According to a historian, the Navigation Act in effect at the time of Friederich's journey, required all goods, including immigrants, bound for the English colonies to pass through an English port(6) - usually London or Cowes - where they took on supplies and topped-off their water supply. The ship DAVY's records show she made her final stop at the port of Cowes, on the Isle of Wight, before sailing for America.
The passage from England normally took about eight weeks. The ships were usually crowded and sanitary conditions were poor. Consequently, disease sometimes swept through a ship, often resulting in loss of lives. Indeed, circumstantial evidence suggests that Friederich may have been accompanied by a wife who either died on the passage to Philadelphia or soon after arriving.(7) We know he was accompanied by at least one child who survived, however, other children may have been present who perished on the voyage. Unfortunately, the captain of the ship DAVY, when compiling the passenger list, followed the standard practice at the time and registered only males over the age of 16.(8) Thus, we don't know how many other family members disembarked in Philadelphia with Friederich.
There was a second Stembel that appeared on the ship DAVY's passenger list: Valentin "Stempel."(9) Sharing their uncommon surname, Friederich and Valentin were almost certainly related. All we know about Valentin is that, by his inclusion on the passenger list, he must have been 16 years old or older. Unlike Friederich, he did not sign the two oaths (evidently it was not required). I don't know if this is significant or not. No further record of Valentin Stembel has been found in America. He may have returned to Germany sometime after his arrival (many did), he may have settled somewhere where records were not kept, or he may have died soon after his arrival.
As for Friederich, we know nothing about his whereabouts from the time of his arrival in 1738 to 1744. We know that many newly-arrived German immigrants initially moved to a section of Philadelphia called Germantown. This settlement served as way-station where new arrivals sought out relatives, or acquaintances from their former hometowns, who had arrived earlier. It's highly probable that Friederich and his family initially lived in Germantown for a time.
Philadelphia, at the time of Friederich's arrival, was fast becoming one of the most important cities in the English colonies. William Penn, whose father, Sir William Penn, was a friend of King Charles II, found that after converting to the Quaker faith, he was no longer welcome in England. So he applied for, and received, a charter from the King for a private colony in America. It was located north of the Maryland colony and east of the Delaware River. The charter was given in 1681. William Penn intended for this colony, called Pennsylvania, to be a refuge for all who were being persecuted for their religious beliefs. He actively advertised in Europe to induce emigrants to leave the Old World and move to his colony.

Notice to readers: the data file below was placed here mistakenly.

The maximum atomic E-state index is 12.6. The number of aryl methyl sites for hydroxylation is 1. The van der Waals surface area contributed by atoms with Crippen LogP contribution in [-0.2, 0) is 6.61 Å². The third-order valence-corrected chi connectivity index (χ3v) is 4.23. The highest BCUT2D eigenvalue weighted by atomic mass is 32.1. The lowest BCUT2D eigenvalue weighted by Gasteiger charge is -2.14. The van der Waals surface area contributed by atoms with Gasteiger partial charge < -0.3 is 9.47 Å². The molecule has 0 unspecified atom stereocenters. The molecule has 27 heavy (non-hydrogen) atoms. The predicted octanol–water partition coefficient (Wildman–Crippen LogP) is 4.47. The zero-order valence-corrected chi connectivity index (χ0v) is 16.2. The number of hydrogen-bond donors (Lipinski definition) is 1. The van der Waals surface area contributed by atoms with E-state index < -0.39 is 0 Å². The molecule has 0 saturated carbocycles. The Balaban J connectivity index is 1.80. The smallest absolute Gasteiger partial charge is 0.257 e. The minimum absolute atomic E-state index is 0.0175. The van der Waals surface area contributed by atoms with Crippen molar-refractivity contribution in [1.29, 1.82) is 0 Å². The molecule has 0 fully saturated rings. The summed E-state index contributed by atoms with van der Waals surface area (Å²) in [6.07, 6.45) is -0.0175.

Because Pennsylvania did not border the ocean (at a time when water travel was the only efficient mode of transportation), the main entry into the colony was up the Delaware River. Penn laid out his principal settlement at the conjunction of the Delaware and the Schuylkill Rivers. The Schuylkill was an important waterway into the interior. Penn laid out the city in a grid pattern where his wide, paved streets crossed at right angles (as opposed to the planless jumble of streets that comprised Boston and New York). Philadelphia's streets were designed with ample sidewalks and were even lighted at night.
Philadelphia was the fastest growing major city in America at the time of Friederich's arrival. Benjamin Franklin was 32 years old and was quickly becoming a major force in the development of the city. In 1728 (at the age of 22) he became the sole proprietor of the influential Pennsylvania Gazette newspaper, and operated a stationary shop which was run by his common-law wife, Deborah.(10) The year before Friederich's arrival, Franklin had organized the Philadelphia police force, the first city-paid constable system in the colonies. He would soon organize the first city fire department (which began as a bucket brigade).